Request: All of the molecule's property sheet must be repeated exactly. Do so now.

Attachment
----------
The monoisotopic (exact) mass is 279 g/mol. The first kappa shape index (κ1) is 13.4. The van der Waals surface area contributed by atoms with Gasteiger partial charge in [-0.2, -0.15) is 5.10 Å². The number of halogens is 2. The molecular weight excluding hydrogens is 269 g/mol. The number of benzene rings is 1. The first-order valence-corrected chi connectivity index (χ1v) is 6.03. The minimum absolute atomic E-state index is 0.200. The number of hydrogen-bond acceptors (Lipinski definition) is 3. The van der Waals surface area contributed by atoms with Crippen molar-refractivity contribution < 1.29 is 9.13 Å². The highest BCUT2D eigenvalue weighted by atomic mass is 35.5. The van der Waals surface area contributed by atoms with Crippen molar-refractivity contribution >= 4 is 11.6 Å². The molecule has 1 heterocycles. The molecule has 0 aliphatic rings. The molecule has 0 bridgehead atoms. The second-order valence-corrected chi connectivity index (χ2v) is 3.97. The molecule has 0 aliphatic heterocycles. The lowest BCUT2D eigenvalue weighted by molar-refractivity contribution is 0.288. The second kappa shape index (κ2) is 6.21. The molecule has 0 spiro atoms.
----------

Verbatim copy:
The monoisotopic (exact) mass is 279 g/mol. The first kappa shape index (κ1) is 13.4. The van der Waals surface area contributed by atoms with Gasteiger partial charge in [-0.2, -0.15) is 5.10 Å². The number of halogens is 2. The molecular weight excluding hydrogens is 269 g/mol. The number of benzene rings is 1. The first-order valence-corrected chi connectivity index (χ1v) is 6.03. The minimum absolute atomic E-state index is 0.200. The number of hydrogen-bond acceptors (Lipinski definition) is 3. The van der Waals surface area contributed by atoms with Crippen molar-refractivity contribution < 1.29 is 9.13 Å². The highest BCUT2D eigenvalue weighted by atomic mass is 35.5. The van der Waals surface area contributed by atoms with Crippen molar-refractivity contribution >= 4 is 11.6 Å². The molecule has 1 heterocycles. The molecule has 0 aliphatic rings. The molecule has 0 bridgehead atoms. The second-order valence-corrected chi connectivity index (χ2v) is 3.97. The molecule has 0 aliphatic heterocycles. The lowest BCUT2D eigenvalue weighted by molar-refractivity contribution is 0.288. The second kappa shape index (κ2) is 6.21. The molecule has 0 spiro atoms.